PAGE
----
Profiles of strong black women should inspire further reading

BOOKS FOR KIDS

January 09, 1993|By Molly Dunham Glassman | Molly Dunham Glassman,Staff Writer

The words are those of Frances Ellen Watkins Harper, a black woman born in Baltimore.

"Through weary, wasting years men have destroyed, --ed in pieces, and overthrown, but today we stand on the threshold of woman's era, and woman's work is grandly constructive."

A writer and political activist, Ms. Harper could have been addressing the drug wars and random violence that are tearing apart the city today. But she was speaking in the late 1800s.

Ms. Harper is one of 84 women profiled in a fine new book, "Great Women in the Struggle" ($17.95 hardback, $10.95 paperback, ages 9 and up). It is volume two in the Book of Black Heroes series, published by Just Us Books of Orange, N.J.

The 8 1/2 -by-11-inch book devotes one page to each of the women, giving a brief synopsis of her background and accomplishments. Included are Winnie Mandela and Rosa Parks, Althea Gibson and Harriet Tubman. But better yet are the profiles of women such as Ms. Harper who are rarely included in history books.

There's Susie King Taylor, a black army nurse during the Civil War, and Madame C. J. Walker, America's first black female millionaire, who made her fortune manufacturing hair-care products.

Unlike traditional Black History Month fare, this book also includes women of the modern era, from Clara McBride Hale, founder of the Hale House hospice for AIDS babies in New York, to Angela Davis, Oprah Winfrey and Faye Wattleton.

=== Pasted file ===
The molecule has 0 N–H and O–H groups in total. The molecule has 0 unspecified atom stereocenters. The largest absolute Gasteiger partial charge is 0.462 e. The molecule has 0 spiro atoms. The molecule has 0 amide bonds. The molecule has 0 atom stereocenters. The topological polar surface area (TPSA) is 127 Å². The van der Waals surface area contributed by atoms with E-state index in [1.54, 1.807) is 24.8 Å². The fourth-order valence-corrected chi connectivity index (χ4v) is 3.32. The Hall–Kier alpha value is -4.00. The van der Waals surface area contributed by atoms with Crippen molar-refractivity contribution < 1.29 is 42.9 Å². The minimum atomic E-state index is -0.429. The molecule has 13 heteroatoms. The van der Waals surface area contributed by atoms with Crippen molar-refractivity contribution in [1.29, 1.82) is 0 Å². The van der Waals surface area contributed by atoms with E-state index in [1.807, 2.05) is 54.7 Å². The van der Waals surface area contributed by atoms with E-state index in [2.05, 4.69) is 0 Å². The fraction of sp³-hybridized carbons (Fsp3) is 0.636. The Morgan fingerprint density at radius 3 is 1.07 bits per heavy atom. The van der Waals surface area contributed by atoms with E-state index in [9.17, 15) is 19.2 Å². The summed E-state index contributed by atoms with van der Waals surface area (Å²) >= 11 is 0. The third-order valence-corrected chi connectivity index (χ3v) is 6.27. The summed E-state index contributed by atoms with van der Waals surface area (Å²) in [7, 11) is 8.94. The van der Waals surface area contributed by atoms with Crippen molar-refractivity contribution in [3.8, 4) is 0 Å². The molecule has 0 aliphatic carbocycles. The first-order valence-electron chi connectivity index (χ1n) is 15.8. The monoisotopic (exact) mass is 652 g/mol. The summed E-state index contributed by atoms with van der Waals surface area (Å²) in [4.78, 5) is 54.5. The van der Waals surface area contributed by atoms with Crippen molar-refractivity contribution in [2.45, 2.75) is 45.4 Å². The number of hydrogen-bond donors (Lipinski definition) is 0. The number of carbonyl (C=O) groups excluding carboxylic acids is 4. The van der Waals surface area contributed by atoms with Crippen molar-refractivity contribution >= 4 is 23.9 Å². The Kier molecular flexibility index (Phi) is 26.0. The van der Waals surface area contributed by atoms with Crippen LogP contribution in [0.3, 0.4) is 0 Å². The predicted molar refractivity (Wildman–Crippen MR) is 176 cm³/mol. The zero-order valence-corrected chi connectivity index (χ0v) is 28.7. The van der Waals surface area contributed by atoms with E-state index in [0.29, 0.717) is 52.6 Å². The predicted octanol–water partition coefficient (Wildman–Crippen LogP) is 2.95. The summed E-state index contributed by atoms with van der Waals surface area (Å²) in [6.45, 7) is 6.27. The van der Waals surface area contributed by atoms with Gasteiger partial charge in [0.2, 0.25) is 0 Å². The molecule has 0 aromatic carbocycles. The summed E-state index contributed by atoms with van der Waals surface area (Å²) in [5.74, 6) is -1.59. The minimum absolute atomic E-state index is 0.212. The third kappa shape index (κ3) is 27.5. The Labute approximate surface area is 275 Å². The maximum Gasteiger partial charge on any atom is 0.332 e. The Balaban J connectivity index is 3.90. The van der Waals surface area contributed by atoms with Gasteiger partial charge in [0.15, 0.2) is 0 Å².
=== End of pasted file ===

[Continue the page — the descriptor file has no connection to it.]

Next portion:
The brief biographies are meant to entice readers to find out more about these women, and there's a bibliography to guide them to more information.

The book can be ordered from bookstores by its ISBN number: 0-940975-27-0, or by calling Just Us Books, (201) 672-7701. To receive the publisher's catalog, send a stamped, self-addressed envelope to Just Us Books Inc., 301 Main St., No. 22-24, Orange, N.J. 07050.

* Mary E. Lyons won acclaim last year for her book, "Sorrow's Kitchen: The Life and Folklore of Zora Neale Hurston." Now she has another winner in "Letters from a Slave Girl: The Story of Harriet Jacobs" (Charles Scribner's Sons, $13.95, ages 12 and up).

Ms. Lyons, a school librarian in Charlottesville, Va., is a skilled biographer. In "Sorrow's Kitchen," she blended excerpts from Ms. Hurston's writing with the details of her life, creating a portrait of a woman whose talent had been too long forgotten.

In "Letters from a Slave Girl," Ms. Lyons takes on the voice of

Harriet Jacobs. Born a slave in Edenton, N.C., in 1813, Harriet escaped to freedom in 1842 and devoted herself to the abolition movement. In 1861 she published her autobiography.

Ms. Lyons has taken that autobiography, along with letters written by Harriet and her brother, John, to reconstruct the dialect and grammar that Harriet would have used as a young girl. Although the main events in "Letters from a Slave Girl" are true, Ms. Lyons tells Harriet's story through letters that Harriet could have written in a journal.

Ms. Lyons adds details of everyday life culled from narratives written by other slaves -- almost all of them men -- and from researching Edenton newspapers, plantation records and books about Edenton during the years Harriet lived there.

The result is a book almost as powerful as "The Diary of a Young Girl" by Anne Frank. Like Anne, Harriet observes through the eyes of a girl who is coming of age. While she daydreams about R, the handsome young man she meets at a dance, she is sexually harassed by her master, a well-to-do doctor.

Hoping the doctor might leave her alone if she is no longer a virgin, she decides to accept the advances of Samuel, a neighboring white man. She is 16.

Harriet writes in her journal: "He been gentle, Mama, and make me feel special. If I cant have my sweet R, least I can be with a man who dont own me. I dont dare tell Gran. She like to believe I am different. Pure and untouch, she thinks. And she might say some hurtful things if she find out I need tenderness, like every other girl in this hard wurld."

Ms. Lyons has written an important historical work. And she has written an unforgettable story of one soul, "pure and untouch."

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